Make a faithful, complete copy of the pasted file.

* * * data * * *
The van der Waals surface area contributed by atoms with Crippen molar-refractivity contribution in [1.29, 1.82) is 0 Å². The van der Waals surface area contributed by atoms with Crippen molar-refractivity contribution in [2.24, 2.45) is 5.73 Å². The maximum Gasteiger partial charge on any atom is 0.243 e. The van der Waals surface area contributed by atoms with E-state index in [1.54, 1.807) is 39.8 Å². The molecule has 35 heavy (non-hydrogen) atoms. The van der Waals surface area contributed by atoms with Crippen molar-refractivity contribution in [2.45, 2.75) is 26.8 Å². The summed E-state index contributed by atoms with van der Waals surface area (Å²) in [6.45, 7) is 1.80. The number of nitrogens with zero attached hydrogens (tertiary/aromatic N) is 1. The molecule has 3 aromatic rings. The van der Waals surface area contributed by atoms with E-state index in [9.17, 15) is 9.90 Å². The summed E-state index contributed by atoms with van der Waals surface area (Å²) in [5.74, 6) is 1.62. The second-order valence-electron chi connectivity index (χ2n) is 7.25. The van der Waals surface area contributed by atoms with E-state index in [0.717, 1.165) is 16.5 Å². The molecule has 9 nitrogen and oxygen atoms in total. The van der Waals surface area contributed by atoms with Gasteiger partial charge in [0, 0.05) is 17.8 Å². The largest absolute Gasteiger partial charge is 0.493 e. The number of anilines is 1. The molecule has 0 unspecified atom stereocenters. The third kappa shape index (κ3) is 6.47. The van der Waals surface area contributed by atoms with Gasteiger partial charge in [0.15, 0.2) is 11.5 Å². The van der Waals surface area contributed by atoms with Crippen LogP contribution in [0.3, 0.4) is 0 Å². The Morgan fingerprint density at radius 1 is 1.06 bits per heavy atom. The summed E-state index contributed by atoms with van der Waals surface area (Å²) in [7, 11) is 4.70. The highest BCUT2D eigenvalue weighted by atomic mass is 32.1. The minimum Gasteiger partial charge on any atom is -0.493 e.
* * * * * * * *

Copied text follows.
The van der Waals surface area contributed by atoms with Crippen molar-refractivity contribution in [1.29, 1.82) is 0 Å². The van der Waals surface area contributed by atoms with Crippen molar-refractivity contribution in [2.24, 2.45) is 5.73 Å². The maximum Gasteiger partial charge on any atom is 0.243 e. The van der Waals surface area contributed by atoms with E-state index in [1.54, 1.807) is 39.8 Å². The molecule has 35 heavy (non-hydrogen) atoms. The van der Waals surface area contributed by atoms with Crippen molar-refractivity contribution in [2.45, 2.75) is 26.8 Å². The summed E-state index contributed by atoms with van der Waals surface area (Å²) in [6.45, 7) is 1.80. The number of nitrogens with zero attached hydrogens (tertiary/aromatic N) is 1. The molecule has 3 aromatic rings. The van der Waals surface area contributed by atoms with E-state index in [9.17, 15) is 9.90 Å². The summed E-state index contributed by atoms with van der Waals surface area (Å²) in [5.74, 6) is 1.62. The second-order valence-electron chi connectivity index (χ2n) is 7.25. The van der Waals surface area contributed by atoms with E-state index in [0.717, 1.165) is 16.5 Å². The molecule has 9 nitrogen and oxygen atoms in total. The van der Waals surface area contributed by atoms with Gasteiger partial charge in [0, 0.05) is 17.8 Å². The largest absolute Gasteiger partial charge is 0.493 e. The number of anilines is 1. The molecule has 0 unspecified atom stereocenters. The third kappa shape index (κ3) is 6.47. The van der Waals surface area contributed by atoms with Gasteiger partial charge in [0.15, 0.2) is 11.5 Å². The van der Waals surface area contributed by atoms with Crippen LogP contribution in [0.3, 0.4) is 0 Å². The Morgan fingerprint density at radius 1 is 1.06 bits per heavy atom. The summed E-state index contributed by atoms with van der Waals surface area (Å²) in [7, 11) is 4.70. The highest BCUT2D eigenvalue weighted by atomic mass is 32.1. The minimum Gasteiger partial charge on any atom is -0.493 e.